Car Repair Guys Can Be Good Guys Too

June 15, 2010

The mission of  AllCarAdvice is to protect, instruct and entertain its readers. Protect them from unscrupulous car related practitioners, instruct them about ways to enhance their car owning experience and entertain them with all the peripheral things that happen with and about cars.

Unfortunately, last month there were two articles that had to do with car repair scam artists. They were both in California and both were instances in which the state regulatory agency had to step in. It was encouraging to see that there was someone who had the consumer’s back. We tried to use these cases as opportunities to instruct about ways to avoid being caught up in painful car experiences.

In the process of considering these aberrations a reader could come away with a poor personal opinion of those involved in the car repair industry. In reality this profession is much like others, a major motivation is to perform a task that you feel passionate about and provide for yourself and your family in the process.

Consider Stephen Powell, he began building racing transmissions in his backyard garage and watched how they performed at the local drag strip near Damascus Maryland. Based on the success of those racing units, he and his wife decided to open a full time shop in Laurel. That was back in 1993 and he is operating the business with the first technician he ever hired still on the payroll. This is about as stable as a business can be and about as far from the types of operations cited earlier as one could imagine. Proof positive being his selection as a NAPA, ASE Technician of the Year.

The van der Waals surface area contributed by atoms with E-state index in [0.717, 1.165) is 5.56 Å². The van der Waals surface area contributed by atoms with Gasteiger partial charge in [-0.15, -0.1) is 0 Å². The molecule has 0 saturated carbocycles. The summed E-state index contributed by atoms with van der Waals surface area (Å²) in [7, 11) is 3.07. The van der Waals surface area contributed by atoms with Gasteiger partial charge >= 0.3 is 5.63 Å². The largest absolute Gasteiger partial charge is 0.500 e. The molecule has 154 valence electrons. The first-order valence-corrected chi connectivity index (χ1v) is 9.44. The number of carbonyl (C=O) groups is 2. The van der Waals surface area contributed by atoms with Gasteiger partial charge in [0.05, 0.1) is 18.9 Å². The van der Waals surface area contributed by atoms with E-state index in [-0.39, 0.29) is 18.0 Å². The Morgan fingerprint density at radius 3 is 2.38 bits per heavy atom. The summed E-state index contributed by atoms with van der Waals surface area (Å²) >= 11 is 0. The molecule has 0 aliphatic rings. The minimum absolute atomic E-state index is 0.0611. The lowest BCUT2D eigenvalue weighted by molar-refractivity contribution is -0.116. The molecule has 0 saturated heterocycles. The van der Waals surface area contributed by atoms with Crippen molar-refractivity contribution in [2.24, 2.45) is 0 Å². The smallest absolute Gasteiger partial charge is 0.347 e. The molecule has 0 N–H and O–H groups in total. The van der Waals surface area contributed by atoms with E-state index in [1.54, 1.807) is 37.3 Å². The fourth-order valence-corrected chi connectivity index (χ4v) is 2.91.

But Mr. Powell’s passion goes beyond his professional life to a concern for others. He’ll be riding in the 24 Hours of Booty in Columbia, MD in August in hopes of raising money for the Lance Armstrong Foundation nationally and  The Ulman Cancer Fund for Young Adults locally. He has personally raised about $2,900 in the past but his goal is to raise $4,500 this year. He and his team, The Middle Aged Marauders, will be cycling around a closed looped 2.1 mile track in Columbia for 24 hours. Last year, in poor conditions (heavy rain and cold) Mr. Powell got 14 hours of seat time and logged 125 miles.

The cause has special meaning for Mr. Powell. Nearly eight years ago he was diagnosed with thyroid cancer which was successfully treated surgically and with radiation treatments. He has become an outspoken advocate for early detection. “Just like cars, periodic inspections are required,” he says.

So the next time you’re looking for a place to bring your car and don’t want to get ripped off, think of Stephen Powell and the many other auto repair practitioners just like him, as the gold standard. They are easy to find just look for the person who is passionate about what they do and is willing to help others.

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